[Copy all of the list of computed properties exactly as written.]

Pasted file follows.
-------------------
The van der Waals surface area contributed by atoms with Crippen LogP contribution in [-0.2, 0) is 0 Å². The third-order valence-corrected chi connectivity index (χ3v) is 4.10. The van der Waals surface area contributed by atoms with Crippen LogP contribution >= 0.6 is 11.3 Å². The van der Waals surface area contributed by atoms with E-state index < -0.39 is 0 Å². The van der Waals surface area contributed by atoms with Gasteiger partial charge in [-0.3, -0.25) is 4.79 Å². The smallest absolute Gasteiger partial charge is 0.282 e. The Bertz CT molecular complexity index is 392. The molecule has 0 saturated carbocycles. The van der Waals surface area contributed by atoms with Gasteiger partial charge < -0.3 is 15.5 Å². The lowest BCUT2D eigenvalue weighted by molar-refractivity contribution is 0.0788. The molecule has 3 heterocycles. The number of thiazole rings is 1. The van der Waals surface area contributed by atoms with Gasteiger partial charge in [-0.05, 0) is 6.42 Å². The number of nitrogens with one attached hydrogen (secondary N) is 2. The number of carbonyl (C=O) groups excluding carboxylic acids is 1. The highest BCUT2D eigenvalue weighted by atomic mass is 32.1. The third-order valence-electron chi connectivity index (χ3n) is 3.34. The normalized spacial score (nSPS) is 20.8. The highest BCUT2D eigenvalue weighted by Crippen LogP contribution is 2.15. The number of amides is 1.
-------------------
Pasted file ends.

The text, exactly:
The van der Waals surface area contributed by atoms with Crippen LogP contribution in [-0.2, 0) is 0 Å². The third-order valence-corrected chi connectivity index (χ3v) is 4.10. The van der Waals surface area contributed by atoms with Crippen LogP contribution >= 0.6 is 11.3 Å². The van der Waals surface area contributed by atoms with E-state index < -0.39 is 0 Å². The van der Waals surface area contributed by atoms with Gasteiger partial charge in [-0.3, -0.25) is 4.79 Å². The smallest absolute Gasteiger partial charge is 0.282 e. The Bertz CT molecular complexity index is 392. The molecule has 0 saturated carbocycles. The van der Waals surface area contributed by atoms with Gasteiger partial charge < -0.3 is 15.5 Å². The lowest BCUT2D eigenvalue weighted by molar-refractivity contribution is 0.0788. The molecule has 3 heterocycles. The number of thiazole rings is 1. The van der Waals surface area contributed by atoms with Gasteiger partial charge in [-0.05, 0) is 6.42 Å². The number of nitrogens with one attached hydrogen (secondary N) is 2. The number of carbonyl (C=O) groups excluding carboxylic acids is 1. The highest BCUT2D eigenvalue weighted by atomic mass is 32.1. The third-order valence-electron chi connectivity index (χ3n) is 3.34. The normalized spacial score (nSPS) is 20.8. The highest BCUT2D eigenvalue weighted by Crippen LogP contribution is 2.15. The number of amides is 1.